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Russian Activist's House Set on Fire in Siberia, Says He Was Targeted for Criticizing the Government

A consumer protection activist in the Siberian city of Novosibirsk says his dacha, or summer home, was burnt down by vandals.

Rostislav Antonov, a well-known critic of the city’s mayor, told local media on Tuesday that he believes the attack on his dacha was connected to his activism and criticism of the local government. His organization Civil Patrol was founded in 2012, and it advocates for greater citizen oversight of local government and provides legal support to citizens. The organization also organizes petitions and offers a platform where citizens can lodge complaints.

Over the years, the organization’s members and volunteers say they have been targeted for their work. Some volunteers have been beaten by unknown attackers, while others have had their houses broken into, according to reports. Civil Patrol also prints its own newspaper that provides reports on local businesses and their owners, and in one instance attackers stole copies of the newspaper.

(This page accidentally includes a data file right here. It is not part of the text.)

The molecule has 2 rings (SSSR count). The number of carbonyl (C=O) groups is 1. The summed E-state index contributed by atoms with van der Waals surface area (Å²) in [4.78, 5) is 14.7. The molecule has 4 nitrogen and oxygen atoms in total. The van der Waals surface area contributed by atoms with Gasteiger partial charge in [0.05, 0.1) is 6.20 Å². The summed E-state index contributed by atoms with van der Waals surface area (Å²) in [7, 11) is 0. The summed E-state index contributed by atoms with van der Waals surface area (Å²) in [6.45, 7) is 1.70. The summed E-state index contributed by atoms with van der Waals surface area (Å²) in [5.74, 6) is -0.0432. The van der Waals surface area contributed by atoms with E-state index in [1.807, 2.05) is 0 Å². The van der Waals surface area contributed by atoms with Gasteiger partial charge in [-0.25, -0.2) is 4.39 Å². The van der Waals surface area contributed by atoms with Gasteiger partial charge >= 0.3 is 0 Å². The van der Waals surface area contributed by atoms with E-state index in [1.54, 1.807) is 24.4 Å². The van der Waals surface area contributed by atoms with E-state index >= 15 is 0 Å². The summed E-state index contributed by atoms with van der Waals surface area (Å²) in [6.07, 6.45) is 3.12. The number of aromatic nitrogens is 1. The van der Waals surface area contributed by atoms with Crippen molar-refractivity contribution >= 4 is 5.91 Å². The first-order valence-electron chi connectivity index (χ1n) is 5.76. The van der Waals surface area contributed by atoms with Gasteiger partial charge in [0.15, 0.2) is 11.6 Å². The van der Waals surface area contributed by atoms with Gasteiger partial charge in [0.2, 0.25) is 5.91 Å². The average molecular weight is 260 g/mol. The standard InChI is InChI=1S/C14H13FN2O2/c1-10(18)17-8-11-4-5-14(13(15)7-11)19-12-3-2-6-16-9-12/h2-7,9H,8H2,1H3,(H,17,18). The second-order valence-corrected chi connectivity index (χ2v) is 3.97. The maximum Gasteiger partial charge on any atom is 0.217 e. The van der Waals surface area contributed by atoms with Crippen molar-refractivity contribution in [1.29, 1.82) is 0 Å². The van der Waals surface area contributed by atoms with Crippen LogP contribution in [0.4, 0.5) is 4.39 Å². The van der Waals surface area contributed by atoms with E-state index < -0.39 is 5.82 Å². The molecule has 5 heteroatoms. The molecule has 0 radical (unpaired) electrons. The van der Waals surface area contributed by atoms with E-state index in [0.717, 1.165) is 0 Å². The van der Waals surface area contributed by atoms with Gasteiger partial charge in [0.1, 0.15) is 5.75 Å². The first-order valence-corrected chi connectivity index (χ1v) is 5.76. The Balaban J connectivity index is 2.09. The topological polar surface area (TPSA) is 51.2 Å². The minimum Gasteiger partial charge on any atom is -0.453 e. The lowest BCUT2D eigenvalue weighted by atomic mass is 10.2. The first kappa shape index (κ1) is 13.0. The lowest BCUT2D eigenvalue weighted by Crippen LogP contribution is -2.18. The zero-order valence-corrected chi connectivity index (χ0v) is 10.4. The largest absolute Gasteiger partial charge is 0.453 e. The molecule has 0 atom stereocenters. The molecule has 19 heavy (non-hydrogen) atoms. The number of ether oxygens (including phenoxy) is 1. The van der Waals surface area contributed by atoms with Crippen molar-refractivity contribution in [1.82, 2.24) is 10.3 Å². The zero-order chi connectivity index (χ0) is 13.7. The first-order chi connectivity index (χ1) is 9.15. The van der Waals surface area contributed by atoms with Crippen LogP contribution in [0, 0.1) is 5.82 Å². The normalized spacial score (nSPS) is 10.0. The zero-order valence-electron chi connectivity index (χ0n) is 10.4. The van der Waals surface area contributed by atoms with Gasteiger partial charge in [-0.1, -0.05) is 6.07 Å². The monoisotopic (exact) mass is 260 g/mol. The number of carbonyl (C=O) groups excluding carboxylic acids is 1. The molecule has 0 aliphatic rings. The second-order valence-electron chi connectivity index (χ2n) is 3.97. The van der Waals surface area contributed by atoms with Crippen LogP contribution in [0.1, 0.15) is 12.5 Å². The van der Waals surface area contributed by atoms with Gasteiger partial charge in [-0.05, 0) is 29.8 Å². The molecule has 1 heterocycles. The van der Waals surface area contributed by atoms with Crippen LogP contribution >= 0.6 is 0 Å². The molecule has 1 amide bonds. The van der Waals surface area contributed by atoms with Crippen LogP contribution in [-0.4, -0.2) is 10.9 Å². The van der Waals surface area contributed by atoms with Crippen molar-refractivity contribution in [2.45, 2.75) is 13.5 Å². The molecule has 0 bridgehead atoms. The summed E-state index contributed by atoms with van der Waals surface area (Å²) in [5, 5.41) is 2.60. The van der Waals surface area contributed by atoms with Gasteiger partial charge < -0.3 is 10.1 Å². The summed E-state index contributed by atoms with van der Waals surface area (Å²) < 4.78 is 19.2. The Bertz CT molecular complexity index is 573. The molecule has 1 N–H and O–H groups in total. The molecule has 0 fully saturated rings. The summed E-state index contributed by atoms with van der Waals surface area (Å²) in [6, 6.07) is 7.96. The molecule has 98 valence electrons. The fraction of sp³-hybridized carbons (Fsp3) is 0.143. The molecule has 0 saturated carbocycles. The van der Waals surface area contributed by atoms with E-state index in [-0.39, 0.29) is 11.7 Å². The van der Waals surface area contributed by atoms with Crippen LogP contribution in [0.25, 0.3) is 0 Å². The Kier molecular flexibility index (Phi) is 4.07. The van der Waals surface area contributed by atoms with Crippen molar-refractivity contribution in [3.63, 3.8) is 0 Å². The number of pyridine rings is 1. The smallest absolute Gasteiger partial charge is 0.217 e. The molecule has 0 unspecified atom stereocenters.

The attack on Antonov’s summer home fits with a larger pattern of repression in Russia. Anti-corruption and civil rights activists are frequently targeted by people with suspected links to the government, particularly in remote provinces. Human rights defenders and journalists critical of the government have also been murdered. Meanwhile, the government has used legal mechanisms to crack down on dissent.

136096108 Russians demonstrate in the Siberian city of Novosibirsk, on December 24, 2011. Watchdogs say it's Russia's most repressive city for activists. Valery Titievsky/AFP/Getty Images

“The government in 2016 further tightened control over the already-shrinking space for free expression, association, and assembly and intensified persecution of independent critics,” Human Rights Watch’s 2017 report for Russia reads. “Authorities increasingly refused to sanction public protests organized by government critics and political opposition and punished protesters participating in unsanctioned peaceful gatherings and single-person pickets.”

Some activists said that Novosibirsk, Russia’s third largest city, is one of Russia’s most restrictive cities when it comes to organizing public rallies or mass demonstrations. The city forbids demonstrations near most of its public government buildings, according to a Russian organization that monitors human rights and law enforcement.

Protesters demanding more regional autonomy for Siberia have also been detained.

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